President of Eastern Gateway: Enhanced Cash Watch 2 status ‘has no impact’ on students

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Diving brief:

  • Students at Eastern Gateway Community College will see no further change as the U.S. Department of Education places the institution on its Enhanced Cash Watch List 2, its president said Wednesday — though the move limits when the Ohio facility can receive money from the Pell Grant program. .
  • Students who were enrolled in Eastern Gateway’s Free College Benefit program this spring or summer, or who enrolled in fall classes before July 18, will still be eligible for the program, according to President Michael Geoghegan. Students who enroll in courses outside of the Free University Program will be eligible to receive Pell Grants.
  • These are the same conditions that were in place before the Ministry of Education placed tuesday Eastern Gateway on its Enhanced Cash Monitoring 2, or HCM2, list. But the college, which has multiple start dates for students, is working quickly to try to redesign the program to meet regulators’ demands, Geoghegan said.

Overview of the dive:

The future of Eastern Gateway’s Free College Benefit program has been the subject of intense interest for weeks. The institution, which operates campuses in Steubenville and Youngstown, touted the program as a last-dollar initiative based on partnerships with unions, meaning it tapped into other sources of financial aid like Pell grants before covering the rest of the cost of student education.

But the Department of Education said in July that the program effectively charges students who receive Pell funding more than those who do not, a violation of federal law. Geoghegan does not agree with this assessment, but the college answered by saying new students could not enroll in the program.

Then on Tuesday, the Department of Education said it was listing the community college on its HCM2 list “to ensure there is proper documentation before federal financial aid is disbursed.” HCM2 removes an option that colleges must withdraw Title IV financial aid funds by requesting them in advance. Instead, they must credit students with financial aid funding from their own institutional accounts and then request reimbursement from the government later.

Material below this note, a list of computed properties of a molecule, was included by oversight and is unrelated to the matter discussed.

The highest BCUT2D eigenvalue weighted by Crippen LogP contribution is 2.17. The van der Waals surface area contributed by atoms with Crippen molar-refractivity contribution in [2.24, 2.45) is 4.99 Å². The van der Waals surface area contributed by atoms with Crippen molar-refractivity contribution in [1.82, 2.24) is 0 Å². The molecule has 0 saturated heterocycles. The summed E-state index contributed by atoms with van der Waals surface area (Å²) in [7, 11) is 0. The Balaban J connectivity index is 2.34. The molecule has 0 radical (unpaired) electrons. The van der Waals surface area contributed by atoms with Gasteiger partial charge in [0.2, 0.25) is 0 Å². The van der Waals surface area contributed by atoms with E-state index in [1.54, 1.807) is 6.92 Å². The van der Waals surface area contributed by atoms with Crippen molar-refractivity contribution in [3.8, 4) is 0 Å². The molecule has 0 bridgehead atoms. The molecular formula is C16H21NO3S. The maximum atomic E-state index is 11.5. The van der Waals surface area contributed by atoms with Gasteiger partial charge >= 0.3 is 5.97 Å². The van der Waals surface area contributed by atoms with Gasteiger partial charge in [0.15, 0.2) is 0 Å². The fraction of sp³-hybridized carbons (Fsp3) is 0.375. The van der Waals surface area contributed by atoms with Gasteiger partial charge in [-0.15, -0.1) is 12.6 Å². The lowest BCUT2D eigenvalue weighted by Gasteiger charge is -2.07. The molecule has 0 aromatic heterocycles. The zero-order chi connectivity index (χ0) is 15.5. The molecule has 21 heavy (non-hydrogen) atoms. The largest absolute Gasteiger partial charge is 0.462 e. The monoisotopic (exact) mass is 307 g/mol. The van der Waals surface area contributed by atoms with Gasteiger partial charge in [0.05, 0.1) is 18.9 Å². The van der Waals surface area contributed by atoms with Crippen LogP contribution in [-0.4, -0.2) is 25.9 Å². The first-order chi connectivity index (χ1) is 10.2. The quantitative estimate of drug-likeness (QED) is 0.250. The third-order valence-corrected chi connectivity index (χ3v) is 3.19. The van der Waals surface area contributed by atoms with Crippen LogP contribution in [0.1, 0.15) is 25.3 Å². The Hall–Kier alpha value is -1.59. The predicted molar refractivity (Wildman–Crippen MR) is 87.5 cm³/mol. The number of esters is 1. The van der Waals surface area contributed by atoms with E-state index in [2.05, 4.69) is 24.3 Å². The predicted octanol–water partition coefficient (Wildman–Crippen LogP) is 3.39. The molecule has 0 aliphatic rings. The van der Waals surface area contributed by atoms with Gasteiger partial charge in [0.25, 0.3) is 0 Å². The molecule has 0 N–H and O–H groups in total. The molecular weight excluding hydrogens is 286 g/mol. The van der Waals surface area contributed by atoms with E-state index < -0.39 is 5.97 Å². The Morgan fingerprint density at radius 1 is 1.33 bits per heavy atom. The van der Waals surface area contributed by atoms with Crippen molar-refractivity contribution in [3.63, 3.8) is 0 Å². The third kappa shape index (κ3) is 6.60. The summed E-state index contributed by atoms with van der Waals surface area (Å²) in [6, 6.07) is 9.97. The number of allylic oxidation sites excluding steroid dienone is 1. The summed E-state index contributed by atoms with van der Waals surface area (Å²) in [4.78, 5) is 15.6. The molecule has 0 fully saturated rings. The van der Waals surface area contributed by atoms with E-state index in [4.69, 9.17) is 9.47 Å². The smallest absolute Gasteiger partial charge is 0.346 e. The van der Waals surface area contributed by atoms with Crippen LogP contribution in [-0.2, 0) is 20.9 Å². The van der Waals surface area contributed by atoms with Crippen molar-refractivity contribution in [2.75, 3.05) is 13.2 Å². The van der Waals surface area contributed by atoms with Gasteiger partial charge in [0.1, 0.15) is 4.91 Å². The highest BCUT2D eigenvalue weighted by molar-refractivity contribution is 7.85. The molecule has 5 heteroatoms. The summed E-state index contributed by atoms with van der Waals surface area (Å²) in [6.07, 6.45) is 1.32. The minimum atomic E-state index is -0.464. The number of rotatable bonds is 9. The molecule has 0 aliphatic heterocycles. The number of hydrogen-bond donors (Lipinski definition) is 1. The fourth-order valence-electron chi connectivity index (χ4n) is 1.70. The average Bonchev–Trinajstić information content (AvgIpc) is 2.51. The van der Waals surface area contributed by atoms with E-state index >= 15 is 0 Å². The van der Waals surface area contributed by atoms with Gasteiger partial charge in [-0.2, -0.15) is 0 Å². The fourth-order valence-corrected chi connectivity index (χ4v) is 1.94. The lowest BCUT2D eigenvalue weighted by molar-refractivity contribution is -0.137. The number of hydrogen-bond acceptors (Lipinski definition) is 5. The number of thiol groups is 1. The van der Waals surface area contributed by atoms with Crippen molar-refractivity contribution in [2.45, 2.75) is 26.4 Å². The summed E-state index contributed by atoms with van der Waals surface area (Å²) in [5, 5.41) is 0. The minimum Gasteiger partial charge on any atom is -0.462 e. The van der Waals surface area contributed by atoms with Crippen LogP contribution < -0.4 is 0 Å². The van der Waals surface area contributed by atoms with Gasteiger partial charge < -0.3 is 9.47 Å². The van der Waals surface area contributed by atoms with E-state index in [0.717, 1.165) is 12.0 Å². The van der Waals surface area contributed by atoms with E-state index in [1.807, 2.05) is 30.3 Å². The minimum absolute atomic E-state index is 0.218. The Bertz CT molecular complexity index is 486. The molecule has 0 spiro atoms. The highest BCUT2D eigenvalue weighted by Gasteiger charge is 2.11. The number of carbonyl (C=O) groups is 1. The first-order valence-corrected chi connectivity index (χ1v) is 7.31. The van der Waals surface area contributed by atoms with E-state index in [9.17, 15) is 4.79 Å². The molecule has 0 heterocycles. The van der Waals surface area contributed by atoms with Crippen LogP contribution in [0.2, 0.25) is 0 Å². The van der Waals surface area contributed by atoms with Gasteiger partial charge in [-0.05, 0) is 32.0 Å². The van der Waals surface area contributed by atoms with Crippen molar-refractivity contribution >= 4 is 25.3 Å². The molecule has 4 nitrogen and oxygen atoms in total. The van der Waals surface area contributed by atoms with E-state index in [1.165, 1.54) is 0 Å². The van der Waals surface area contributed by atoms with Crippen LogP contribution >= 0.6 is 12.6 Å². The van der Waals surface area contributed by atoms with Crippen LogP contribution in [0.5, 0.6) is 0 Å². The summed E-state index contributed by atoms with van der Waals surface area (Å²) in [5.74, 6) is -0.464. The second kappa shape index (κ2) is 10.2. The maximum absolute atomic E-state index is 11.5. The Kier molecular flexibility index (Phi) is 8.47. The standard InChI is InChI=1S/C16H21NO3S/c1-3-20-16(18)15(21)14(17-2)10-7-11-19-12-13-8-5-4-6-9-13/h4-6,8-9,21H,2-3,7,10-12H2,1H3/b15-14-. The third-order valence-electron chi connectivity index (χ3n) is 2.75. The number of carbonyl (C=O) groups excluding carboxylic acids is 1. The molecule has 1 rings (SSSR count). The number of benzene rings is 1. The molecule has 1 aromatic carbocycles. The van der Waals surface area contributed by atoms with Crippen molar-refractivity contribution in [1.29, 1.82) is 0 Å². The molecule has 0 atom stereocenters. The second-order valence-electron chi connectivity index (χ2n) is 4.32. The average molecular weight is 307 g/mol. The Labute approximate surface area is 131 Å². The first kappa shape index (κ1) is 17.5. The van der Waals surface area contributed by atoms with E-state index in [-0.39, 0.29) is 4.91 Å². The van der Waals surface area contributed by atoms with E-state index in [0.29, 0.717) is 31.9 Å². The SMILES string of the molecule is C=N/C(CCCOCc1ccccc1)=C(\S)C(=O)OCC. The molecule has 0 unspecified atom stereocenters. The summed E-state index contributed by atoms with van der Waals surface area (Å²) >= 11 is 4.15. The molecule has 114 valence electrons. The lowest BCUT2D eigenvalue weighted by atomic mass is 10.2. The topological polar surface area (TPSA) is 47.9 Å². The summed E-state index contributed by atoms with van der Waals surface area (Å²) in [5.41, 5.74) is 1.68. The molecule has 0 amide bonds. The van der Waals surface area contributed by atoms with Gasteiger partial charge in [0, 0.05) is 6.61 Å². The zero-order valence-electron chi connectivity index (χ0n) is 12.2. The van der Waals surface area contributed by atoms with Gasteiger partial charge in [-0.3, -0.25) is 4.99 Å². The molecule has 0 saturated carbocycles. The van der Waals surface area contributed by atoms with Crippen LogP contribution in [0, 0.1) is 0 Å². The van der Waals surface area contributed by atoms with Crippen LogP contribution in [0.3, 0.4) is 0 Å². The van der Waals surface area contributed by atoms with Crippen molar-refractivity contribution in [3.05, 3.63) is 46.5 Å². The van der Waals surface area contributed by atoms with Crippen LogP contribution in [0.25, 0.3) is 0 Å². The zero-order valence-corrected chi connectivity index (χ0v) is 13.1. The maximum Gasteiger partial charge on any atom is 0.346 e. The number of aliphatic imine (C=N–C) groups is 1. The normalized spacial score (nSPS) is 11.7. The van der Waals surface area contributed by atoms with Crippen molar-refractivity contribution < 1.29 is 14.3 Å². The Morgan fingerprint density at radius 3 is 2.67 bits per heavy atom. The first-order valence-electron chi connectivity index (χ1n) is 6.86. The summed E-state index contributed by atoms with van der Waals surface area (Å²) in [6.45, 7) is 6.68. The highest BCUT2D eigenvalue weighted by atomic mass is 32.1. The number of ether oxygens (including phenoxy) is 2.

Such restrictions could lead to liquidity shortages in institutions without adequate resources. But Eastern Gateway is ready to operate under these conditions, according to Geoghegan.

“We didn’t do a draw for two months in the spring,” Geoghegan said. “What we’re going to do now is just prepare rosters of those students once they’re enrolled and, after the release date, send them to the department for reimbursement.”

Eastern Gateway was in a situation where it needed the cash advance several years ago, Geoghegan said. He described the institution as much stronger today, with larger cash reserves. He said the college could meet “this challenge much more easily than other colleges.”

The community college currently has 31,000 students. That’s down 25% from the same point last year, according to Geoghegan. But it’s still much more than the 4,808 he reported in 2015-16.

The college continues its efforts to enroll new students.

“We want to assure students that this has no impact on them,” Geoghegan said. “Even though HCM2 doesn’t directly impact them, if they see news reports about it, it’s going to fuel their anxiety. So we want to assure students that it doesn’t affect them – HCM2. But the issue of the free college model impacts them.”

Eastern Gateway plans to submit a proposal to restructure the free university program in hopes that it will gain Department of Education approval to enroll new Pell-funded students soon.

“The department has been very, very cooperative with us,” Geoghegan said. “Even though they issued these guidelines, we had a really good call with them yesterday, so hopefully we can get through this quickly.”

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